The A.I. in this game is abysmal. The level of Artificial Intelligence seems to have been replaced with quantity, as 500 soldiers marching towards you are going to cause a problem..but If you had 10 and they had 50, you would prevail with minimal effort. A few of the obvious errors are, when you approach a unit of say maybe 10 soldiers they will follow you, all you need is a horse and you can pick them off one by one, as they can’t walk as fast as you can ride. Another major problem is the invisible line effect, alot of the enemy soldiers are designated to a specific area and won’t attack you if you’re outside of it, A multi barrelled cannon annihilate them in seconds. In total, they have tried to substitute the lack of intelligence with an overdose of manpower, which often concludes in you buying a few cannons and wiping the enemy out before he comes within striking distance of your units. Disappointing.
Having been disappointed with other aspects of this game, I have to say I was impressed with the graphics. Everything is clear, and nothing appears pixelated or rough like some other strategies I can think of. Like many other Real Time Strategy games there aren’t any FMVs or cut scenes however things such as the ships, and buildings are created to perfection. If only as much effort was put into the concept of the game as was put into the graphical side.
The music, to say the least, is un-inspiring. When an enemy is approaching and the neverending alarm siren rings I’m not more afraid or more wary than I was before, I am just left with the $30 bill for a pair of new Phillips CX speakers, the others, having accidently, ended up on my driveway..squashed tight on the ground beneath my civic’s axel. Alot of things can be said about the various sounds and chirps…and I can’t forget those nail scraping beeps that show up every so often, and none of them are positive.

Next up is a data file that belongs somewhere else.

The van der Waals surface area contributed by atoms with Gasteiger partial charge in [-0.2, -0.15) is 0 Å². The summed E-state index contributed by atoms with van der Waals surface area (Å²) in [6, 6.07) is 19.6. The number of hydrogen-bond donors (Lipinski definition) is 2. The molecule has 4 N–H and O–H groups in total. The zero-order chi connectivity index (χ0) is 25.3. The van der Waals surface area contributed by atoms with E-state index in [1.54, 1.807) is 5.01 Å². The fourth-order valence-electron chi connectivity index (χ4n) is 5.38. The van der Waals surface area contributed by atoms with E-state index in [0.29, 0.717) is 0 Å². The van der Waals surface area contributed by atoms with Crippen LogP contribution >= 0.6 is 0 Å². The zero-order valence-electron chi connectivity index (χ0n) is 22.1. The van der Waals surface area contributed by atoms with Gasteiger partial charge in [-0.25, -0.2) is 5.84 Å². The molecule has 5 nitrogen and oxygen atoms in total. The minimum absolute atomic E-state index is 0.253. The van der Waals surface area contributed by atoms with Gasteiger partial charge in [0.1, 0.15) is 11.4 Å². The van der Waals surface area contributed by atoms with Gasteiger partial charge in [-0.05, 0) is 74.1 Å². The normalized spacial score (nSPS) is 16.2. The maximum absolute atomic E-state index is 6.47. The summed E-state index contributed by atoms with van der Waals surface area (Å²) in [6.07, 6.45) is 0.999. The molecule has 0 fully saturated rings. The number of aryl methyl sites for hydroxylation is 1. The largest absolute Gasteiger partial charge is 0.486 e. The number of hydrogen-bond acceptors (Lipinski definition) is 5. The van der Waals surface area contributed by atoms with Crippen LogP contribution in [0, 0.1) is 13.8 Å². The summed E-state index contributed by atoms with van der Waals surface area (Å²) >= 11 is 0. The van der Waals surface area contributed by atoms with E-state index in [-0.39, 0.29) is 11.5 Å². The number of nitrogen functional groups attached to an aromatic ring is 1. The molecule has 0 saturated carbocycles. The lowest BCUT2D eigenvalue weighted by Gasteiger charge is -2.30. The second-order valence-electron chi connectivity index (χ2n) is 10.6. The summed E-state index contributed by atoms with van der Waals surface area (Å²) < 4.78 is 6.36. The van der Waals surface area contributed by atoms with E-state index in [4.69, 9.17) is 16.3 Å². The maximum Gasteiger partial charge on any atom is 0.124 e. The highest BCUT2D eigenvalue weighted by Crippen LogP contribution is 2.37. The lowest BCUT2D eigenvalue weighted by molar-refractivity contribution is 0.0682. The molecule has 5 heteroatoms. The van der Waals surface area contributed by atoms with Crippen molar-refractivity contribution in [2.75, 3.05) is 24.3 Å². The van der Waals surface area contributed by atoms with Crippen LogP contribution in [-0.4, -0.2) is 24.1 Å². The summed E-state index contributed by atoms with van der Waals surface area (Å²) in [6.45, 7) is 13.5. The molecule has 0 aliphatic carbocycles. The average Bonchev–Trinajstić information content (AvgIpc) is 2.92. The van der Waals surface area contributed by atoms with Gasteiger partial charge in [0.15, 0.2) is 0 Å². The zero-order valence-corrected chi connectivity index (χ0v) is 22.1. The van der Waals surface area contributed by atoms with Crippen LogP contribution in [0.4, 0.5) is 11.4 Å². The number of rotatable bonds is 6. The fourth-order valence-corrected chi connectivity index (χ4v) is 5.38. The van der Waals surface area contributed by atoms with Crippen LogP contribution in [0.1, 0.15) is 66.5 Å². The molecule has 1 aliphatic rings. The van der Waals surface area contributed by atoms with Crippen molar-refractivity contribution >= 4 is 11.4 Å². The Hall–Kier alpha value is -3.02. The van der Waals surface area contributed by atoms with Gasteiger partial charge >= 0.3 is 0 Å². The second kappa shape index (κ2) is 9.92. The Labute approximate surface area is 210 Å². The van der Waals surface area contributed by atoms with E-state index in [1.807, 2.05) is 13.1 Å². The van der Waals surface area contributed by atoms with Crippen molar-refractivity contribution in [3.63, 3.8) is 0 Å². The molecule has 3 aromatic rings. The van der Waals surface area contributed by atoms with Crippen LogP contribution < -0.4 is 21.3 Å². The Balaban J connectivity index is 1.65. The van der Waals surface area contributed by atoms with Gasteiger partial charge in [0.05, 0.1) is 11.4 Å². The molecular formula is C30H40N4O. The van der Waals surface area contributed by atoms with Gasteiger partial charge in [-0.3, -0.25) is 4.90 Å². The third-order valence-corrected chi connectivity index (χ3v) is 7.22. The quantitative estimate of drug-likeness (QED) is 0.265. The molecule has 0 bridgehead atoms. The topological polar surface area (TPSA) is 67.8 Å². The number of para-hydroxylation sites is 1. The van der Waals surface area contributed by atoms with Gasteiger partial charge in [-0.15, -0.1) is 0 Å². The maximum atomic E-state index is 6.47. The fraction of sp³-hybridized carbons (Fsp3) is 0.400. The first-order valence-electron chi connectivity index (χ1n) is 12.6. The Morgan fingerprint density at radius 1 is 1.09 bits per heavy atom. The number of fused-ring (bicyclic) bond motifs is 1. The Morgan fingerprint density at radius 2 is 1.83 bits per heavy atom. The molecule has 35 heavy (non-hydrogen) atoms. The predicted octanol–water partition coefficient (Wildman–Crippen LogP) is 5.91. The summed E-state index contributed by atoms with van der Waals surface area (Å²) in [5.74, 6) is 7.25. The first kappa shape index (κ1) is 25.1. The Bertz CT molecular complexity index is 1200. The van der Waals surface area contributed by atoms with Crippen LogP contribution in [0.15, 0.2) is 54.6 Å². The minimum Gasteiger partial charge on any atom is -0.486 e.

Like alot of other RTS games this game comes equipped with an editor, which is very efficient and surprisingly simple and easy to use. The question is, do you want to waste your time messing about with writing your name on the water, or giving yourself 10 million soldiers..or would you rather go and check if the local game shop near you does refunds after 4 am. Seriously though, you can create your own missions, islands empires whilst also creating and maybe sabotaging your enemy. There are also numerous sites on the Interet that offer custom made missions, weapons and maps so if you’re bor…when you’re bored with your normal Cossack, you can try and find a better replacement in the form of a custom made modification.
In the End
Having said all that, this game could have been alot better had the concept been improved, and had more effort been put into the soundtrack. Cossacks: The Art of War is perfect example of how good graphics don’t nessecarily make for a good game. I wouldn’t recommend that you buy this title unless you really eat strategy games with your breakfast..for all you people that are indifferent to strategy games perhaps you should inquire if a friend has mistakingly bought this and perhaps he or she could give you a lend of his favourite bookmark.
Overall score: 3/5
by Conall O’Reilly
Original date of publish: 19.02.2003